When the first airstrikes hit the main hospital building, two of the three operating theatres were in use. Three international and twenty-three national MSF staff were caring for patients or performing surgeries in this same main building. There were eight patients in the ICU and six patients in the area of the operating theatres.
Those who survived the US airstrikes were direct witnesses of the attack from the different locations inside the MSF compound.
MSF staff recall that the first room to be hit was the ICU, where MSF staff were caring for a number of immobile patients, some of whom were on ventilators. Two children were in the ICU. MSF staff were attending to these critical patients in the ICU at the time of the attack and were directly killed in the first airstrikes or in the fire that subsequently engulfed the building. Immobile patients in the ICU burned in their beds.
After hitting the ICU, the airstrikes then continued from the east to west end of the main hospital building. The ICU, archive, laboratory, ER, x-ray, outpatient department, mental health and physiotherapy departments as well as the operating theatres were all destroyed in this wave after wave of strikes.
After the first strike, MSF medical teams working in the operating theatres ran out of the OT and sought shelter in the sterilisation room. The two patients on the operating table in the OTs were killed in the airstrikes.
The MSF international staff members sleeping in the administrative building were woken up by the sound of the first explosions. An MSF nurse arrived at the administrative building covered from head to toe in debris and blood with his left arm hanging from a small piece of tissue after having suffered a traumatic amputation in the blast. The MSF nurse was bleeding from his left eye and oropharynx. Immediate treatment was provided in an attempt to stabilise the nurse by the medical team in the administrative building.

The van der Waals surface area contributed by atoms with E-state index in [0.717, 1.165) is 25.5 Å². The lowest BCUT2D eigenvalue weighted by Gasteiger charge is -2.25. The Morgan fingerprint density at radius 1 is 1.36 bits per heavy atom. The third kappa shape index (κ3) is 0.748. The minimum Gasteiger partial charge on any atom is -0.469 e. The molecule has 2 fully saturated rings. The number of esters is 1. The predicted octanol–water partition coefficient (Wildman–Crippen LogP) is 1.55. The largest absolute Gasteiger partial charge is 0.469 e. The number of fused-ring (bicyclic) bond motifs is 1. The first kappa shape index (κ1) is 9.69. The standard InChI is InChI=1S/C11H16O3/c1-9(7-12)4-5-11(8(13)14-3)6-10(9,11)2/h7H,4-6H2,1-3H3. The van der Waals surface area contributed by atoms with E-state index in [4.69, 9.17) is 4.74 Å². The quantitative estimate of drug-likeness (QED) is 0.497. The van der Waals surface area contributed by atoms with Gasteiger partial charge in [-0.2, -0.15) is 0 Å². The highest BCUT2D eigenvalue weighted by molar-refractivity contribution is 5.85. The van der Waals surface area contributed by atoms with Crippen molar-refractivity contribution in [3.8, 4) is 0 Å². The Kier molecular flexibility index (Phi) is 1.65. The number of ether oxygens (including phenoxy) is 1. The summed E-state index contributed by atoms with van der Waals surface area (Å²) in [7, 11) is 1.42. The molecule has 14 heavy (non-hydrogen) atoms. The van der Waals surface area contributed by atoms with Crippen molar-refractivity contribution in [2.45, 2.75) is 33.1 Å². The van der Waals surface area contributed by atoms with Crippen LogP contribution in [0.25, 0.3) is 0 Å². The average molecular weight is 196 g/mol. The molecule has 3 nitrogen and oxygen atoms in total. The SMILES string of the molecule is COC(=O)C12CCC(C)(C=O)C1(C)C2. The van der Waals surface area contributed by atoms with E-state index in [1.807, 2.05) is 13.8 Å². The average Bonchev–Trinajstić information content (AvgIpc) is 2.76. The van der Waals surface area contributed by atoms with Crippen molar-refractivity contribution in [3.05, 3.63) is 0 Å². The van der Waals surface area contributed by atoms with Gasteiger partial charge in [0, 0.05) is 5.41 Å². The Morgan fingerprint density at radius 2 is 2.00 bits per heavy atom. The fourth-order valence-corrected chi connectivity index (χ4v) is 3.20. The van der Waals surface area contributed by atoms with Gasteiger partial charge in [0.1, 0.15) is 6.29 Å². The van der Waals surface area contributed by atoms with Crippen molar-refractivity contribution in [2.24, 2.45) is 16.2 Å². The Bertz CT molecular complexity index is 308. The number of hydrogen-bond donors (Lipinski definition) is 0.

Summary phone log of contacts MSF made during the US airstrikes
MSF made multiple calls and SMS contacts in an attempt to stop the airstrikes:
– At 2.19am, a call was made from MSF representative in Kabul to Resolute Support in Afghanistan informing them that the hospital had been hit in an airstrike
– At 2.20am, a call was made from MSF representative in Kabul to ICRC informing them that the hospital had been hit in an airstrike
– At 2.32am a call was made from MSF Kabul to OCHA Civil Military (CivMil) liaison in Afghanistan to inform of the ongoing strikes
– At 2.32am a call was made by MSF in New York to US Department of Defense contact in Washington informing of the airstrikes
– At 2.45am an SMS was received from OCHA CivMil in Afghanistan to MSF in Kabul confirming that the information had been passed through “several channels”
– At 2.47am, an SMS was sent from MSF in Kabul to Resolute Support in Afghanistan informing that one staff was confirmed dead and many were unaccounted for
– At 2.50am MSF in Kabul informed Afghan Ministry of Interior at Kabul level of the airstrikes. Afghan Ministry of Interior replied that he would contact ground forces
– At 2.52am a reply was received by MSF in Kabul from Resolute Support stating “I’m sorry to hear that, I still do not know what happened”
– At 2.56am an SMS was sent from MSF in Kabul to Resolute Support insisting that the airstrikes stop and informing that we suspected heavy casualties
– At 2.59am an SMS reply was received by MSF in Kabul from Resolute Support saying ”I’ll do my best, praying for you all”
– At 3.04am an SMS was sent to Resolute Support from MSF in Kabul that the hospital was on fire
– At 3.07am an SMS was sent from MSF in Kabul to OCHA CivMil that the hospital was on fire
– At 3.09am an SMS was received by MSF in Kabul from OCHA CivMil asking if the incoming had stopped
– At 3.10am and again at 3.14am, follow up calls were made from MSF New York to the US Department of Defense contact in Washington regarding the ongoing airstrikes
– At 3.13am an SMS was sent from MSF in Kabul to OCHA CivMil saying that incoming had stopped
– At 3.15am an SMS was received from CivMil OCHA stating that information had been passed to Resolute Support in the North and CJOC in Kabul as well as ANA in Kabul and the North
– At 3.18am an SMS was sent from MSF in New York to US Department of Defence contact in Washington that one staff was confirmed dead and many were unaccounted for